Is Turkey's harsh stance towards Israel a sign of political distress? The Turkish ruling party headed by Prime Minister Recep Tayyip Erdogan is dropping in the polls and according to a recent one gained less that 30% in support rates.
Data recently released by the Sonar institute indicate that the Islamist Justice and Development Party (AKP) gained only 28% in public support – the lowest rate since it entered parliament in 2002.
The secular Republican People's Party (CHP), on the other hand, is slowly getting stronger according to the poll, with 26% of the public's support. Ranked third is the extreme-Right Nationalist Movement (MHP) with 19%.
The ruling party has sustained an ongoing drop in support rates along the years. Whereas in the 2007's general elections it gained 46% of the votes, by 2009 it dropped to 39%.
When asked about Turkey's problems 69.7% of the poll's participants answered that unemployment and the economic crisis were the most urgent issues. This probably explains the popularity decrease in Erdogan's party.
"The sense is that the ruling party is losing support, which is expected to continue," a senior official in the secular opposition party told Ynet.
He noted that the AKP's loss of popularity indicates a return of the swing votes to the secular parties. "In 2002 they punished us over the government's failure, but now the same people are punishing Erdogan for the high unemployment."
'Poll no indication'
Former Foreign Ministry Director-General and onetime Israeli ambassador to Turkey Alon Liel remains unconvinced.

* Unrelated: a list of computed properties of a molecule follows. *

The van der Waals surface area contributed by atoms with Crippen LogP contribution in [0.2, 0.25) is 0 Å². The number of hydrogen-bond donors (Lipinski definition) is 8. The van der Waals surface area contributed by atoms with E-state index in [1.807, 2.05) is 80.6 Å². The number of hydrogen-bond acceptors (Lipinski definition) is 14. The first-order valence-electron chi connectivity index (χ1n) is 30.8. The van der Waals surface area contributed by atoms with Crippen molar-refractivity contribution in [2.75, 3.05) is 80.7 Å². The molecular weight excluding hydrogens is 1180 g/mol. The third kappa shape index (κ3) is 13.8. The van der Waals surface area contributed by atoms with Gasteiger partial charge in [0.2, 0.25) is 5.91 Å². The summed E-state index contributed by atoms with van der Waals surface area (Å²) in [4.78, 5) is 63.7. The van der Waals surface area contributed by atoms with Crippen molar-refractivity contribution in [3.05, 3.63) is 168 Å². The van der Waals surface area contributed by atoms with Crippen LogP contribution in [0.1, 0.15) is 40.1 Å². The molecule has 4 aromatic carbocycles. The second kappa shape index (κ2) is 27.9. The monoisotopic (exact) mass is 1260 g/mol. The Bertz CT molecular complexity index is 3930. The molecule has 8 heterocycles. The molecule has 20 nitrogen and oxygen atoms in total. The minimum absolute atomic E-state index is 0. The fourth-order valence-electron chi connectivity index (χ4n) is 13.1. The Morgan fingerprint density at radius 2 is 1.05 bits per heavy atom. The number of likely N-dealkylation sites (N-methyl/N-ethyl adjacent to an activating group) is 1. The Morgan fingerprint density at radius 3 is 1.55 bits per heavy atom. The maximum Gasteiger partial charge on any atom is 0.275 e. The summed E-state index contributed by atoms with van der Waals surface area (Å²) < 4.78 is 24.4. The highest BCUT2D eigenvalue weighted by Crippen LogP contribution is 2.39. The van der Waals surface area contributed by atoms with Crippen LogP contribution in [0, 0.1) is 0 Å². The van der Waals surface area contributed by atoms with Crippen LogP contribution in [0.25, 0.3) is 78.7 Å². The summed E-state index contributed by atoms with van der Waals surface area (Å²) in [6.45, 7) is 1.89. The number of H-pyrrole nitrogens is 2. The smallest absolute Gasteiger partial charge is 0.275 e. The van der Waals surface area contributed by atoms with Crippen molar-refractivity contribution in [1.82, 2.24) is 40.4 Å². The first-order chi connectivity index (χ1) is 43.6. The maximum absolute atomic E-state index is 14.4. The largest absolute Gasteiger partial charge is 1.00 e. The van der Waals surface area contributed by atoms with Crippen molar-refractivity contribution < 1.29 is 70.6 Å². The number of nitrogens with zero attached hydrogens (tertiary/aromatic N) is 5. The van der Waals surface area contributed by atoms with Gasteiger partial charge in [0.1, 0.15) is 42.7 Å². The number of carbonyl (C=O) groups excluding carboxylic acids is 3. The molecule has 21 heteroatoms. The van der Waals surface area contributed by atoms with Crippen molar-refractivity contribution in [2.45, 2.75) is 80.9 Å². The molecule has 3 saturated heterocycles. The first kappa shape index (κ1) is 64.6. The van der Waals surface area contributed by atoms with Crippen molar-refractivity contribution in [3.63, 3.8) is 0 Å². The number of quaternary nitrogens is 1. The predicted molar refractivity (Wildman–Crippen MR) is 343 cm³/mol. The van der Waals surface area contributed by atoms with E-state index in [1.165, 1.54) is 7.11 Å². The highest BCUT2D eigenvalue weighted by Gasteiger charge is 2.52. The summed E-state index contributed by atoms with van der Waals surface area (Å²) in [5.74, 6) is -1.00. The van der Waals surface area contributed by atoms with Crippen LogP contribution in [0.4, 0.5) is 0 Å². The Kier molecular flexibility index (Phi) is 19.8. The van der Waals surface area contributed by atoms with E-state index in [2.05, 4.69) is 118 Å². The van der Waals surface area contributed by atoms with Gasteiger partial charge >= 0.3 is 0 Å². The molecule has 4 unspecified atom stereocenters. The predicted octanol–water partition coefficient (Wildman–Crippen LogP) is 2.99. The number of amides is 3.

"Mid-term polls are no indication. I find it hard to believe that Deniz Baykal (leader of the secular opposition) will get 26% in the elections. If the elections were held next month this poll would be a sensation. It would point to the fact that Erdogan needs a coalition."
Liel added that the Turkish voter has a reputation of being disloyal to its eleted officials. "Erdogan has been ruling for seven years and that's rare in Turkish politics. The Turkish public takes down ruling parties fairly quickly," he noted.
Turkish army chief of staff Ilker Basbug denied reports Monday of a military coup plot. In a televised address, Basbug warned that the army has limited patience for such false accusations and noted that Turkish military coups are a thing of the past, and that the transfer of power should be conducted in a democratic way only.
According to reports based on legal documents, the army planned to plant bombs insides mosques seven years ago in order to create chaos which would lead to an overthrow.